From the Shah to the Spice Girls: Interview with Masoumeh Ebtekarby Nathan Gardels / April 20, 2002 / Leave a comment
Published in April 2002 issue of Prospect Magazine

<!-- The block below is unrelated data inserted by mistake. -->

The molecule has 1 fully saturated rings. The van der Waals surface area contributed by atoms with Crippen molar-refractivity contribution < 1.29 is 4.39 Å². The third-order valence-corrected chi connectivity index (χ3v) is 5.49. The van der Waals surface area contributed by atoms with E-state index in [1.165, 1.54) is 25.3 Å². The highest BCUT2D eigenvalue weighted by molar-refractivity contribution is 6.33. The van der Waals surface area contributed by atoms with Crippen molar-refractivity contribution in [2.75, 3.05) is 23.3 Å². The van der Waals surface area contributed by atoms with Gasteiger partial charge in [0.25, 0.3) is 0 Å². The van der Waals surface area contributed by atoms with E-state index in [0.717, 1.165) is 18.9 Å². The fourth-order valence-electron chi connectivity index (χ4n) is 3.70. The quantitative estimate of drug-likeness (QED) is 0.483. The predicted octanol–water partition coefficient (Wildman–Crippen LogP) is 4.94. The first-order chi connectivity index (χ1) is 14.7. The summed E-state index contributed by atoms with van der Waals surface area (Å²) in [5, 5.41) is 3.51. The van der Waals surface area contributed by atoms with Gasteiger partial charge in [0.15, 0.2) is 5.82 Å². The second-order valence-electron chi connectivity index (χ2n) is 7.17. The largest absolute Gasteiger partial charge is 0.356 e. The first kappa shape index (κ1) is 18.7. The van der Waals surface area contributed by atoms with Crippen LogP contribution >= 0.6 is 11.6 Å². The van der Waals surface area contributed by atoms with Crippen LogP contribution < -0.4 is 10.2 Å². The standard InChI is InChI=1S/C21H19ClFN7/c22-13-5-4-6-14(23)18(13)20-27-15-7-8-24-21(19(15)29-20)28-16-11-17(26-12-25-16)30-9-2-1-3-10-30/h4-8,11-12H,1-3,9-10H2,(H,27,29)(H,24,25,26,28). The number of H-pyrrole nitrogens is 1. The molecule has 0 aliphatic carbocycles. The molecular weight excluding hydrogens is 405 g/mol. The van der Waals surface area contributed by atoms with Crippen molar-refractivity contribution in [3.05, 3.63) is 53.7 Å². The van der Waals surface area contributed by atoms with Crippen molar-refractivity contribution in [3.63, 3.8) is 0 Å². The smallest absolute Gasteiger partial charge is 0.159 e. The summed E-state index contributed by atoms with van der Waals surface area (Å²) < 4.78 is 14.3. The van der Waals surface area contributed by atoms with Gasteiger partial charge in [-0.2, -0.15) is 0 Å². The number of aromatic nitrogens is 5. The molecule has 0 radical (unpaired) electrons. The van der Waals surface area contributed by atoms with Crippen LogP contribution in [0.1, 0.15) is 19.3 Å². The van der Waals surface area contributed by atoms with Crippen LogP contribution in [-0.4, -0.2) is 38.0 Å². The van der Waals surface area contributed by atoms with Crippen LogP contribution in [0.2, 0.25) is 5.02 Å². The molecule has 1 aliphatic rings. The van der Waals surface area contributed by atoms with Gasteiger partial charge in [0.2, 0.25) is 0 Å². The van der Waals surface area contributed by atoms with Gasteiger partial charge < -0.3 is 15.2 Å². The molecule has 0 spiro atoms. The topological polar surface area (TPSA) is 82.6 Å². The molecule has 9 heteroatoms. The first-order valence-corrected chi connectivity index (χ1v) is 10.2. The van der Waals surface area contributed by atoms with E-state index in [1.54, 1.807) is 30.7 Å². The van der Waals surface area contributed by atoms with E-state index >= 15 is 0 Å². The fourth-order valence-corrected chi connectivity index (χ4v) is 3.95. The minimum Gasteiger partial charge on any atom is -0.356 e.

Masoumeh Ebtekar, aged 41, is one of Iran’s vice presidents. She is an immunologist by training and a women’s rights activist. When Iranian militants seized American diplomats as hostages in the US Embassy in 1979, she was the militants’ chief spokeswoman. Nathan Gardels: President Mohamad Khatami has called for a dialogue with the west. This should mean not an exchange with Harvard academics, but a dialogue between Islamic values and postmodern mass culture-with MTV and the Spice Girls. Is Iran prepared for that? What does Islam have to offer the west in this dialogue? Masoumeh Ebtekar: The doors of the world are wide open, whether we like it or not. Our youth, like those in other societies, are attracted to the seeming glamour of the entertainment culture. “Aren’t we allowed to have fun in an Islamic society?” they ask. “Is Islam a religion that prohibits everyone from enjoying life?” Indeed, it is a challenge to the Islamic revolution to find a different model of enjoyment and fulfilment to the casual, carefree, sensate lifestyle which “Hollywood” promotes as universal. This is also an issue of cultural diversity. Must we all conform to Hollywood’s view of human nature, which mostly stresses what is base rather than noble in humanity? What about human dignity, particularly in the portrayal of women as little more than sex objects? Isn’t there something more to existence than consumer status and a few moments of pleasure in a life that is otherwise empty and meaningless? I think the legacy of the postmodernist, consumer culture of the west is to enjoy life in the “now” at the expense of thinking about the rest of society or the future of the world, as if it is somehow possible to take a perpetual vacation from reality. It is living without responsibility. The greatest tragedy of the 20th century is evident within this Hollywood culture: life deprived of its spiritual dimension. Maybe this lifestyle is due to the fact that people feel powerless over their lives. Since they can’t change things, they feel they should just enjoy their brief mortality and forget about the rest. This kind of lifestyle is closely linked to other phenomena in the western-dominated world-violence, drugs, environmental degradation, sexual exploitation and even slavery through the sex trade in Asia. Rap music too-originally an expression of dissatisfaction with this culture-has become absorbed in it and is now itself an expression of violence and licentiousness. Other than the profits the music industry is making and the brief distraction for troubled youth it provides, what does it all amount to? Has the lifestyle of the west given the younger generation anything to cherish? Has it given them any self-esteem or identity? Has it opened their hearts to others or to nature? NG: What is the alternative? ME: The alternative is spiritual enjoyment that transforms your inner being and gives you a direction in life, a meaning. The alternative is an enduring satisfaction that connects you to all of God’s creation, rather than just feeding your selfish ego. Religious values offer a guide for living that is not just right for yourself, but for humanity as a whole. It provides a sense of peace, instead of the restless compulsion of always seeking more stimulation through ever greater consumption of goods, entertainment and new experiences. Spiritual joy is profound and lasting. I think that so many in the younger generation are looking for this peace and love, and they can’t find it in consumerism. I remember seeing an interview with a group of teenage boys on 60 Minutes in America about why they used drugs. One of the boys said, “I just need a couple of moments of peace in this life, and when I take those drugs, I find them.” In speaking of the drug problem in the west today, one might turn Karl Marx on his head and say, “Opium is the god of the masses.” There are many forms of physical enjoyment that don’t degrade human dignity, like sports of all kinds. Imam Khomeini often talked of the enjoyment of classical music. But the kind of degradation which flows from unlimited sensate culture-I’ve mentioned the sex trade-is where we have to draw the line. NG: The “clash of civilisations” you see, then, is not a clash between Islam and the Christian west but a clash that pits Islamic values, the values of Pope John Paul and Alexander Solzhenitsyn against the culture of Madonna and Michael Jackson? ME: Exactly. In fact, we believe that all divine religions come from the same source. And one day, they will all again merge together in a global religion, creating an ultimate solution for humanity. The human being of the 21st century has two main challenges: the self and nature. The individual has been deceived into embracing a culture dominated by pleasure and lust. Moral degradation is the result. However, nature cannot be so easily deceived. We already are, and will be, punished by nature for the excesses committed against the environment. That is why I believe the moral and spiritual dimension of life will be revived, it will fight back against economics, science and technology in the next century. Islam provides a model of the integration of the mind and the heart, which we once thought could not come together. Materialism and spiritualism can be accommodated, as can this world and the hereafter. Many in the west are asking, “After we are satiated by consumerism, then what?” NG: Must religion and the state always be fused in Iran? As it becomes more democratic, do you see the chance of a separation between state and religion? ME: A majority of Islamic intellectuals believe that Islam is intrinsically a political religion. There are so many principles and edicts that would be left unattended if Islam shed its political dimension. Greater democracy in Iran has confirmed this view. In Iran, Islam has never been imposed. It arose through the people. In the elections a few months ago, more than 90 per cent of eligible voters took part. This is striking, not only for Iran and the Arab world, but for the west, where voting participation, as in the US, is only about 45 per cent of those eligible. If people didn’t want Islam, it would be meaningless to impose it on them. Faith is not a function of political power in Iran, but the other way around. NG: You are a leader of women’s rights in Iran, which is why you were chosen to join the cabinet. What does feminism mean in Khatami’s Iran? ME: We don’t use the term “feminism” in Iran because it connotes a certain western definition that includes sexual liberation. But if you take the word to mean the restoration of women’s rights, of her equal status and dignity as a human being, then we can proudly say that we have advanced greatly. From the early days of the Islamic revolution, Imam Khomeini always stressed the equality of women in society. The importance of this message of the revolution wasn’t heard in the west, although many other Islamic leaders in Iran at the time opposed Khomeini’s views. He said there was no religious obstacle to women’s full participation in social and political affairs. He opened the way for women in Iran to move into positions of decision-making. I remember when the conservative mullahs and the traditional forces in society wanted to maintain walls between men and women students in the classrooms at the university. Khomeini ordered the walls destroyed and said, “There is no reason why men and women cannot study together.” This was very important for all of us women. The university is such a sacred place that to remove the walls there was to remove all the walls that kept women out in Iranian society. Today, as a result, there is a large and important class of professional women in Iran. NG: If women are free and equal, why do they cover up in public? ME: As the Koran says, modest dress is to the benefit of women, not something imposed by men. The Islamic covering of women is part of a broad framework of social relations between men and women. The point is to avoid one sex being exploited by the other. Men and women should be treated equally. We don’t want to end up in a predicament-like we hear about in the US-where women are harassed in the workplace. This is what we are trying to avoid in Islamic society. We cannot claim complete success. But modest dress has more and more resonance for other societies as men and women work together side by side in situations of equality. Women are intellectuals, artists and workers and they should be looked upon in that perspective, not just as the opposite sex. Whether we like it or not, the way we dress-promiscuous or modest-sends a message about how we want be regarded. I’m sure many women around the world understand that equality with men and modesty of dress go together. NG: So women in Iran have more dignity than women in the west? ME: Well, I would say they have more opportunity for dignity. For example, in Iran the media cannot use women in advertising. They are not portrayed as a tool to sell products. The west does not like to talk about the sex trade in Asia, but it is part of the way women are exploited for commerce. We have a different perspective. Through the revolution, God has given women the chance to come into politics and reach their human potential with dignity. NG: Can women and men pray together in Iran as, for example, they cannot at Muslim funerals in Turkey? ME: Yes, men and women can pray together in all spheres. When the rest of the (male) cabinet prays at meetings, I pray with them in the same room. The problem for women in Islam is that we have sometimes relied on tradition and custom, and not the spirit of the faith. This is why we have been critical of the Taleban in Afghanistan. Men and women are complementary genders. They have different rights pertaining to their different responsibilities. But God created men and women as equal, especially in prayer. More and more, across the Muslim world, things are changing. There is no religious basis for the separation of women and men in prayer or their inequality in other areas. NG: Is President Khatami’s call for a dialogue with the west just a political gesture? ME: Dialogue today is a necessity. That is why President Khatami has initiated a dialogue with the outside world and within Iranian civil society. There are different views within Iran about whether civil society or the state should have the greater role. There are differences about the extent and limits of freedom of expression. I would say, though, that the trend of opening up is irreversible. This is not only because of the strong electoral mandate President Khatami received, but because of the natural evolution of human understanding toward tolerance. The revolution is institutionalised now, so it can relax a bit. NG: Would you say that the Islamic revolution in Iran has moved from its defensive phase to a phase of cultural reconstruction? ME: We are still under the economic pressures of the embargo. But culturally, yes, we are in a new phase of establishing a mature identity. This is especially important for the younger generation that did not directly experience the events of the revolution. There is a gap between my generation and the young that must be bridged. This is our most important dialogue. My generation faced the political and military domination of the west. We had to deal with the Shah. The younger generation must face, as you say metaphorically, the Spice Girls. Today, the west does not have to deploy its armies and naval fleets, only its satellites and television broadcasts. That can pose an even deeper threat to Islamic values. That is why our greatest challenge is to convey to our youth Islamic spiritual values as a counter to the postmodern impiety of the west, while becoming more tolerant of their desires. NG: You were the spokeswoman for the militants who took Americans hostage in 1979. Do you regret that? Do you chalk it up now to the radicalism of youth? ME: No, I don’t regret that. It was part of the revolution. You can’t see it in a personal perspective, but only in the perspective of a national revolution. It was a natural event. It was not rooted in vengeance. Nor was it an attempt to humiliate America. The revolution was struggling to get on its feet, and some people were trying to stop it. Times have changed, though the values of the revolution continue. At that time, the west looked at the revolution as a short-term phenomenon. Twenty years later, it remains standing and is evolving toward tolerance and democracy. At the same time, the world is turning back towards religious values. As President Khatami has said, we are prepared now to coexist and even co-operate with America. But we no longer feel we have to depend on its definition of how the world must be organised.